The majority of the
interface consists of Java bean-style "getter" and "setter" methods
for several properties, represented by field declarations in the
diagram at the beginning of this chapter. These properties can be
grouped into two functional categories: datastore connection
configuration and default
The sections below explain the meaning of each property. Many of these
properties can be set through the
instance supplied to the
JDOHelper. Where this is the case,
Properties key is displayed along with the
Use the properties below to tell JDO implementations how to connect with your datastore.
public String getConnectionUserName (); public void setConnectionUserName (String user); javax.jdo.option.ConnectionUserName
public String getConnectionPassword (); public void setConnectionPassword (String pass); javax.jdo.option.ConnectionPassword
public String getConnectionURL (); public void setConnectionURL (String url); javax.jdo.option.ConnectionURL
public String getConnectionDriverName (); public void setConnectionDriverName (String driver); javax.jdo.option.ConnectionDriverName
public String getConnectionFactoryName (); public void setConnectionFactoryName (String name); javax.jdo.option.ConnectionFactoryName
public Object getConnectionFactory (); public void setConnectionFactory (Object factory);
A datastore connection factory.
This property overrides all other datastore connection properties
above, including the
exact type of the given factory is implementation-dependent.
Many JDO implementations will expect a standard Java Connector
Implementations layered on top of JDBC might expect a JDBC
DataSource. Still other implementations
might use other factory types.
Kodo uses JDBC
public String getConnectionFactory2Name (); public void setConnectionFactory2Name (String name); javax.jdo.option.ConnectionFactory2Name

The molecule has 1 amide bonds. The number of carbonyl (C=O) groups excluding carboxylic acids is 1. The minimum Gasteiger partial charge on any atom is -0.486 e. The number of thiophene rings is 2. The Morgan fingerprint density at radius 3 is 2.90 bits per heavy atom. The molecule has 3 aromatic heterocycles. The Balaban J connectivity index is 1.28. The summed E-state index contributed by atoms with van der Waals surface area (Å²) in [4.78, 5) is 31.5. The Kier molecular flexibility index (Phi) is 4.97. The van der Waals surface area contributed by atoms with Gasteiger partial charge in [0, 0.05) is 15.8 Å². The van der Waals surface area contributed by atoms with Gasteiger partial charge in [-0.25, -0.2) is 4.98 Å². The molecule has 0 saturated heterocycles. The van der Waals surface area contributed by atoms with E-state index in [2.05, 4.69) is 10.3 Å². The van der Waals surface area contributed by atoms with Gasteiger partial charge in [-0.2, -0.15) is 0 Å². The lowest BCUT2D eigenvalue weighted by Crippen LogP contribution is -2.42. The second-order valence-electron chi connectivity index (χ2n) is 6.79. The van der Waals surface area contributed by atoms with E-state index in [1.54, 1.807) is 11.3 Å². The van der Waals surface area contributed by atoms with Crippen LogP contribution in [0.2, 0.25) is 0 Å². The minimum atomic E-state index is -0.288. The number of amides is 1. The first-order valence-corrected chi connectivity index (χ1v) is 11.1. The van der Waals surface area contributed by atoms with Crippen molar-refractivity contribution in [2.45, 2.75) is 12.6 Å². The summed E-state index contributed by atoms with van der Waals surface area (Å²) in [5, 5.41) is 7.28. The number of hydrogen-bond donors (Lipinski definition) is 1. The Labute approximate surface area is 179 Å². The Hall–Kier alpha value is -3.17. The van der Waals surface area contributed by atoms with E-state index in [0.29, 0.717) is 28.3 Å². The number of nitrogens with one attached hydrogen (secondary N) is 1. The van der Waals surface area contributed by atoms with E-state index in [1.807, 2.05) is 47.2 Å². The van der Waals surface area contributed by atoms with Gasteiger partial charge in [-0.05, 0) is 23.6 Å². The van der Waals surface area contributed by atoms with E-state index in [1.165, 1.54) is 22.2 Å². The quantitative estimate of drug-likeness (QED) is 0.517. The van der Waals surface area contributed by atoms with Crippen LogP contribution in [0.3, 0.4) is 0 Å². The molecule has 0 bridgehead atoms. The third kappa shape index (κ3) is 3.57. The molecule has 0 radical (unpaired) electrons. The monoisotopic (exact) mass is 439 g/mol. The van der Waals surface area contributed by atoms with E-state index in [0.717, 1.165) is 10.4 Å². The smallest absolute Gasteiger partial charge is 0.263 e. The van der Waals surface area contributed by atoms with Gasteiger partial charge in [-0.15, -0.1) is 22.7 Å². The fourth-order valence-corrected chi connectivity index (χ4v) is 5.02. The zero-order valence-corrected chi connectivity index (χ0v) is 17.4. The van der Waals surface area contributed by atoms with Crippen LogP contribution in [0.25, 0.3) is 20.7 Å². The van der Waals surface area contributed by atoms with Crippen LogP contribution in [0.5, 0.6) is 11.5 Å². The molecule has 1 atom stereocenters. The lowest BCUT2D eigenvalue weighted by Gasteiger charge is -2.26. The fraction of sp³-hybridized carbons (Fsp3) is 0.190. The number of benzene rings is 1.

In a managed environment, connections obtained from the primary connection factory may be automatically enlisted in any global transaction in progress. The JDO implementation might require an additional connection factory that is not configured to participate in global transactions. For example, Kodo's default algorithm for datastore identity generation requires its own non-managed transaction. Specify the JNDI location of this factory through this property.
public Object getConnectionFactory2 (); public void setConnectionFactory2 (Object factory);
The settings below will become the default property values
Transactions produced by
implementations may not fully support all properties. If you
attempt to set a property to an unsupported value, the
operation will throw a
public boolean getMultithreaded (); public void setMultithreaded (boolean multithreaded); javax.jdo.option.Multithreaded
Set this property to
or the persistence-capable objects they manage will be
accessed concurrently by multiple threads in your application.
Some JDO implementations might optimize performance by avoiding
any synchronization when this property is left
public boolean getOptimistic (); public void setOptimistic (boolean optimistic); javax.jdo.option.Optimistic
true to use optimistic transactions by
default. Section 9.1, “Transaction Types”
discusses optimistic transactions.
public boolean getRetainValues (); public void setRetainValues (boolean retain); javax.jdo.option.RetainValues
If this property is